Bright dragonflies dart over the surface, ultramarine flashes of brilliant blue on the dark water.
In autumn the rich colours of many different trees are reflected in the deeper pools Buddleia and other shrubs line the banks.
In summer the butterflies are myriad and breathtakingly beautiful. Small notices tell the names of the trees.
And the drive from Vinca (on the N116 between Ille sur Tet and Prades) along the winding D13 is a dramatic one. The narrow road leads to the Lentilla valley through wild and wonderful mountain scenery, clinging to the steep mountainside.
Far below a small irrigation canal can be made out following the river. Canigou, majestic and omni-present towers over receding ranges of lesser near vertical mountain slopes.
After 10 km Baillestavy is reached. Iron has been mined here since the 1st century BC but now the old forge is a charming Bistrot du Pays, honey is made, goats and pigs are raised and tourists in search of peace and tranquillity are well catered for. It is here that the footpath leading to the ancient ruined church of St Andre begins. It is said to be suitable for wheelchairs but the donkey back bridge and sections of the path cobbled with large and uneven river stones actually make this claim unrealistic.
Follow the “Tour de Village” signs to the cemetery leading to the chapel of St Andre. Now being extensively restored, it was originally built on old industrial iron workings in the IX century. It grew in importance between the XI and XV centuries but fell into disrepair and was abandoned when the church of the “Torre Mila” was built in 1665 in the “new” village high on the hill.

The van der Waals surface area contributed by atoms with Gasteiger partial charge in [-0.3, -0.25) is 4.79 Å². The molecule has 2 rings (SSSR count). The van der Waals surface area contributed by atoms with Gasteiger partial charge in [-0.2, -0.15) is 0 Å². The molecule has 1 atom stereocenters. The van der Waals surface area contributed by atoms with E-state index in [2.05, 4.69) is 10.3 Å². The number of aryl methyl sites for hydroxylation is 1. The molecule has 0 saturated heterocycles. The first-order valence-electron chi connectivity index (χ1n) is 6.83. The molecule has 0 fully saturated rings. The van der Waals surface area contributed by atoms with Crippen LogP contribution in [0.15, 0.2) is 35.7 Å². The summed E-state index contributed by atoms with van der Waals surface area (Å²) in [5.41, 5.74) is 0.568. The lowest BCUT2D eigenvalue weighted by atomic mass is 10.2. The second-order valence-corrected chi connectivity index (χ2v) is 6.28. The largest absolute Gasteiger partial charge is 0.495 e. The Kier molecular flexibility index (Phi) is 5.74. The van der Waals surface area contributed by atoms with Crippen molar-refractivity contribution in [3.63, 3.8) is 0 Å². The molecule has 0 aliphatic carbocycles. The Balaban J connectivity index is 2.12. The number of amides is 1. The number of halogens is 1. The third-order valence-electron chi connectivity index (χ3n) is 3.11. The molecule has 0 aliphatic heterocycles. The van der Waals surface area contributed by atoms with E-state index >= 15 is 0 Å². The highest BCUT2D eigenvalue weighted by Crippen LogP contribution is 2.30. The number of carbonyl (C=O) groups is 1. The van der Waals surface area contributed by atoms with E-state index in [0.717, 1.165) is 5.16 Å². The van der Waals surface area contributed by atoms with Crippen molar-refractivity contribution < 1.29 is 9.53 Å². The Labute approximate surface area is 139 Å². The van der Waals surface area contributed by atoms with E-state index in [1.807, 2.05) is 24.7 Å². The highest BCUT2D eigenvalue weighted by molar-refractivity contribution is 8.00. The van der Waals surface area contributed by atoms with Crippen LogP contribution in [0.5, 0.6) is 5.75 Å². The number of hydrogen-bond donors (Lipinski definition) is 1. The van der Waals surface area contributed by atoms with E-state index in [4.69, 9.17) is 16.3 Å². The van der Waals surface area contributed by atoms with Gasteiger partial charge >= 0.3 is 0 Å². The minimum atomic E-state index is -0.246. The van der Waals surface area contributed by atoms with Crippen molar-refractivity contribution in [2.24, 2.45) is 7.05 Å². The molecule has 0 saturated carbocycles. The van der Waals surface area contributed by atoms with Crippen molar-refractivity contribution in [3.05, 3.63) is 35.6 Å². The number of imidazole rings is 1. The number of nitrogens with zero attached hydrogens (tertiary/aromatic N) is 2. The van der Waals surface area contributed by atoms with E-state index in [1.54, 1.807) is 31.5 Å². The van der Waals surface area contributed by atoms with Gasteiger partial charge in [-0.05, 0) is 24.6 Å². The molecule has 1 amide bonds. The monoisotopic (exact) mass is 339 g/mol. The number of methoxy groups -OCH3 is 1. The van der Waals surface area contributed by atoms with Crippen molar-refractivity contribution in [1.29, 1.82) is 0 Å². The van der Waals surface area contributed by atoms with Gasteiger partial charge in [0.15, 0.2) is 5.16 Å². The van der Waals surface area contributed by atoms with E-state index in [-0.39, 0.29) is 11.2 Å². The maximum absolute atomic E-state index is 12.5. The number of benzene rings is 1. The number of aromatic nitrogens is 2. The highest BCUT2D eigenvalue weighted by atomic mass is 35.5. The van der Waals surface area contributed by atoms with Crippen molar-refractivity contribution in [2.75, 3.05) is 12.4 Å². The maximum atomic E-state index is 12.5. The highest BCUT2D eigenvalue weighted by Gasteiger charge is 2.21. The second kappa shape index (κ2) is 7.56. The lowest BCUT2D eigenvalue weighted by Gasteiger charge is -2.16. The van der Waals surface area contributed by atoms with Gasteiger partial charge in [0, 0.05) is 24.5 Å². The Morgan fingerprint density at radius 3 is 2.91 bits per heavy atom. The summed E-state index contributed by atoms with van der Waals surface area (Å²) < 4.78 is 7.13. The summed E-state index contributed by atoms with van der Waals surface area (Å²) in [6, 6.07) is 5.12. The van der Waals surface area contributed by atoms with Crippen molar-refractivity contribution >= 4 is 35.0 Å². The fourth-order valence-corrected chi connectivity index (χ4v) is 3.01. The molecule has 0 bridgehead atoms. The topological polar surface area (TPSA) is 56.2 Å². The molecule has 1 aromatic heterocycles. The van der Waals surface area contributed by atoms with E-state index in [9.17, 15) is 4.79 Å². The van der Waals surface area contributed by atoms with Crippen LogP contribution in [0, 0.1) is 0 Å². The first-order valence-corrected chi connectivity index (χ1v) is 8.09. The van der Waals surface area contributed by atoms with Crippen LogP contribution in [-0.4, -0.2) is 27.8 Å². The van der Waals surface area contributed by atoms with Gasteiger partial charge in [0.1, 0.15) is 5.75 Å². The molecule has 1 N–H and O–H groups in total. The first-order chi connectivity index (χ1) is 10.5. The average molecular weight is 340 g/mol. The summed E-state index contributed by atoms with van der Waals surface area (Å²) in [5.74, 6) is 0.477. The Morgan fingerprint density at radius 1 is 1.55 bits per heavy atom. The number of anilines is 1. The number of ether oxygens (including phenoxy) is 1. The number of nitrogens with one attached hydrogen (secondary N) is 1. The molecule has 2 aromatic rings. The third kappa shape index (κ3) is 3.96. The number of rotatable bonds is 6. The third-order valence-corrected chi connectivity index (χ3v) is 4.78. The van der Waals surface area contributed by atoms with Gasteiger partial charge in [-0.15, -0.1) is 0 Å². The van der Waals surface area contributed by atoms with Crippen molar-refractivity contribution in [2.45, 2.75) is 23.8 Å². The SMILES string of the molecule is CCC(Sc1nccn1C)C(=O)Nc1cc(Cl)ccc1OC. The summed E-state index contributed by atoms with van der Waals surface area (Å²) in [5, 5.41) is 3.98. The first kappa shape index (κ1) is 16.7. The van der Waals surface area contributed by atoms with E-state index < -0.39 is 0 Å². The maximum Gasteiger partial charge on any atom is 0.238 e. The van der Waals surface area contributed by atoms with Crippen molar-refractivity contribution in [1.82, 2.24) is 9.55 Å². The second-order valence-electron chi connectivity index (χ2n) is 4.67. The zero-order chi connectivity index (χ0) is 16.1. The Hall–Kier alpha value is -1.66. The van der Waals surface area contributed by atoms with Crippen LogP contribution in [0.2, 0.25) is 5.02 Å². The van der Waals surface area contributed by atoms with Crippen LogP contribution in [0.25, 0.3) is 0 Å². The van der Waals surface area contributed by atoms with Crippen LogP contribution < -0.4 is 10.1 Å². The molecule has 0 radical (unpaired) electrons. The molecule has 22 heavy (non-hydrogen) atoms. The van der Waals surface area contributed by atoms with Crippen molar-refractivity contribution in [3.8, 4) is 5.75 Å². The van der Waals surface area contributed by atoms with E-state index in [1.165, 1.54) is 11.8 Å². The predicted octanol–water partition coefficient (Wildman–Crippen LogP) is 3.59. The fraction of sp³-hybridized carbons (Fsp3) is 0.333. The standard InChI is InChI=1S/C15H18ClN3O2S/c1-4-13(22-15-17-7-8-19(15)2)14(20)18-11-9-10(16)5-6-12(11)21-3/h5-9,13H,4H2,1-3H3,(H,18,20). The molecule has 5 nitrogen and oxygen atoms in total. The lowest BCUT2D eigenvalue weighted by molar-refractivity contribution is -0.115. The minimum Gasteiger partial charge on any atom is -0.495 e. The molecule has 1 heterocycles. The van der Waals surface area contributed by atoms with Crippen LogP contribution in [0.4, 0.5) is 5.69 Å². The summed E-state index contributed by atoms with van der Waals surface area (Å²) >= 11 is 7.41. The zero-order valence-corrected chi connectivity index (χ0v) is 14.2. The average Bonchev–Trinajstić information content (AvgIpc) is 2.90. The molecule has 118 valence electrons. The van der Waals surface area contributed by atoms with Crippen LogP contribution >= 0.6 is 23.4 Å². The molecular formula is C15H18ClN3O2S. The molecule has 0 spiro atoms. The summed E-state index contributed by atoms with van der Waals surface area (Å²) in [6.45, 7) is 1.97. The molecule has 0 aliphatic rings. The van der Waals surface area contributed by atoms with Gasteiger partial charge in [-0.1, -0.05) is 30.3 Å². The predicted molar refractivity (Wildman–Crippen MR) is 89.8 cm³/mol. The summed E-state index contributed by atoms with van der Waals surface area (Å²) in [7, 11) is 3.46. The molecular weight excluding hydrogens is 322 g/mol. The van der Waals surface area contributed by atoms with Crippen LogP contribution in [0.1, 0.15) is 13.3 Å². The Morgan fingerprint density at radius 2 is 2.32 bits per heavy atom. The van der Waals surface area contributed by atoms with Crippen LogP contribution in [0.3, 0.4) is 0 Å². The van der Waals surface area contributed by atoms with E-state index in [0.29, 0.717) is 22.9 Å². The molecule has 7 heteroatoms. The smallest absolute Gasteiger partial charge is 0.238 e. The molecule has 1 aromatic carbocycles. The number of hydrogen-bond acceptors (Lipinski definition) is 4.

It is a steep climb up to the “new village” but worth it for the view and to visit the church. The walk takes from 1 ½ to 2 hours but allow plenty of time for sitting by the Lentilla river and drinking in the beauty and peace of your surroundings.
Enjoy a picnic by the Lentilla river – and watch out in particular for salamanders because if you’re a bit of a fan, Baillestavy, is the place to be.
The Pyrenean Brook Salamander can only be found in the Pyrenees of Andorra, France, and Spain, and Baillestavy has become well known for these prehistoric looking creatures. Squarish head, warty skin, in shades of olive, grey, charcoal, or muddy brown an intermittent yellowish stripe down the spine, the Pyrenean Brook Salamanders can live as long as 20 years, is alive and well, and thriving in Baillestavy.